3. A private sector takeover of a public sector institution – This has some precedence in the HE sector, where the University of Law was bought by Montagu private equity in 2012 shortly after gaining its university title. It was then sold to Global University Systems in 2015. This seems to be a theme amongst law schools because BPP was sold to a consortium of three private equity firms in 2016.[10]

How should you manage a public sector merger or partnership?

Critical to the argument for/against mergers and partnerships, is establishing whether competitive forces work, for example asking whether having separate providers who ‘compete’ for patients drives up quality, or whether quality is mainly a function of scale and efficiencies.[11] Further, many of the benefits rely heavily on scale / volumes (e.g. increased numbers of patients result in higher quality, which facilitates innovation and savings as a result). Health economics provides a number of ways to estimate the volumes of a future providers in a merger scenario by estimating market share. For example, the CMA economics teams outline the GP referral analysis and Demand Estimation approaches, showing that in most cases, extrapolation of GP referral patterns provides a good estimation of market share.[12]

This is a topic of much debate. Indeed, a recent CMA report finds that hospital mergers in concentrated areas can significantly increase rates of patient harm – noting this study is limited to falls, pressure ulcers, blood clots and urinary tract infections across eight separate hospital specialties.[13] The NHS Long Term Plan has requested that the CMA would be removed from its role in overseeing NHS mergers and acquisitions [14]– this is an interesting development. Regardless of who carries out the role, there is a need for somebody to ensure that health and care services are working well for patients, citizens and taxpayers, including balancing the key components of ‘good’ competition (e.g. price, quality, access).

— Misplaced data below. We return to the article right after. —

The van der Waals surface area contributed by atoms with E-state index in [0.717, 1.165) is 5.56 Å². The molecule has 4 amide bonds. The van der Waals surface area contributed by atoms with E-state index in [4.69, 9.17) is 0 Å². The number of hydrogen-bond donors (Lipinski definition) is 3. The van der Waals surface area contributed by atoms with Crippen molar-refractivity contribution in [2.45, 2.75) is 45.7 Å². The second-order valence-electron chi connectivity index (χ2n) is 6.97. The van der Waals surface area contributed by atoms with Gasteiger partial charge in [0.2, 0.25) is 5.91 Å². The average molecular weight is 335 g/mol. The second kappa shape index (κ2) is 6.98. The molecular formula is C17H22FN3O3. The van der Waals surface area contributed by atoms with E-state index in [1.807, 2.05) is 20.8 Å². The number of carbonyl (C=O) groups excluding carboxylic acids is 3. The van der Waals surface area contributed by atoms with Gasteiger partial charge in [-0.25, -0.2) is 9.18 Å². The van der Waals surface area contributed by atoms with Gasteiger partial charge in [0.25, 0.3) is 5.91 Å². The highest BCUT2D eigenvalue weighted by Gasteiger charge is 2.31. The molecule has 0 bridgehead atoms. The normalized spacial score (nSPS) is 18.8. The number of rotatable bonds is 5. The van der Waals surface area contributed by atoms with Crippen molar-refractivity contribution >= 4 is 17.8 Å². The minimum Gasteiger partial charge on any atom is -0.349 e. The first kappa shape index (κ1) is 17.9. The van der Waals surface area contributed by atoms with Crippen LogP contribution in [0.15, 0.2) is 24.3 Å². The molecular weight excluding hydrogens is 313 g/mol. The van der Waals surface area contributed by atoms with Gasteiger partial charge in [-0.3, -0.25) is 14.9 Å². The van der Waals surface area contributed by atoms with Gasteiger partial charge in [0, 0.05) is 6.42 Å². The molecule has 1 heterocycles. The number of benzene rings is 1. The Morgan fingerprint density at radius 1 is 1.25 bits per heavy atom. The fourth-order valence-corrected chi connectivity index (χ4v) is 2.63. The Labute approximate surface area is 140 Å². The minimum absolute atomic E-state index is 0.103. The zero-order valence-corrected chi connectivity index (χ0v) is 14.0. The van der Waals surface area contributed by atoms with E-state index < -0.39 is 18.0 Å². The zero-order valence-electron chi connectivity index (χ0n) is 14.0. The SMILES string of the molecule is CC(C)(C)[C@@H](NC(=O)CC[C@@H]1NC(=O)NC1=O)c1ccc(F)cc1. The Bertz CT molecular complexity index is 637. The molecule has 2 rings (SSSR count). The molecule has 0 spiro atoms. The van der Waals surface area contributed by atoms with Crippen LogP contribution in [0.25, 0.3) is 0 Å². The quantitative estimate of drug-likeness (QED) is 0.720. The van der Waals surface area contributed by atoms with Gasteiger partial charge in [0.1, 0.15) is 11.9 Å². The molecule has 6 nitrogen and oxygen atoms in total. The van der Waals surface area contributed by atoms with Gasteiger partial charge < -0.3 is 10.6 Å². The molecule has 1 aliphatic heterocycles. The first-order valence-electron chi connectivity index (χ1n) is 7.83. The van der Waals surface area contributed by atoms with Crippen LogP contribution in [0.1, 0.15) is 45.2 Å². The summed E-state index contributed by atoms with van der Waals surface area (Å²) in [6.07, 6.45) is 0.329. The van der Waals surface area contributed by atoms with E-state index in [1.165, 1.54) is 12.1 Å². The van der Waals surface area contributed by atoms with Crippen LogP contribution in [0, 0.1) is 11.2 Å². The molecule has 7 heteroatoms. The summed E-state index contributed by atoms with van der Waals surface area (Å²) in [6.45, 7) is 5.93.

Our approach to supporting a strategic transaction, such as a merger, acquisition or partnership model, follows 5 steps, as outlined below:

2020 approach to transactions

Our specialty is blending strategic support with an understanding of the user and citizen needs of our clients’ organisation – we are committed to ensuring all transactions we support work not only for the organisation, but also for the broader public purpose that they have been set up to meet.

If your organisation is considering a significant strategic transaction and would like to discuss options for support, please contact 2020 Delivery via Antonio Weiss on

[1] Association of Colleges, 15 April 2019


[3] European University Association, University Merger Tool, Accessed 2 May 2019:

[4] Data from European University Association, University Merger Tool, Accessed 2 May 2019:


[7] NHSI, Mergers in the NHS: lessons learnt and recommendations, 2017

[8] The Good Merger Index, 2015/16

[9] Monitor, Merger guidance, 2014


[11] Oxera. 2015

[12] CMA, Estimating diversion ratios of hospital mergers, 2018

[13] CMA, Does hospital competition reduce rates of patient harm in the English NHS?, 2019

[14] NHS England, 2019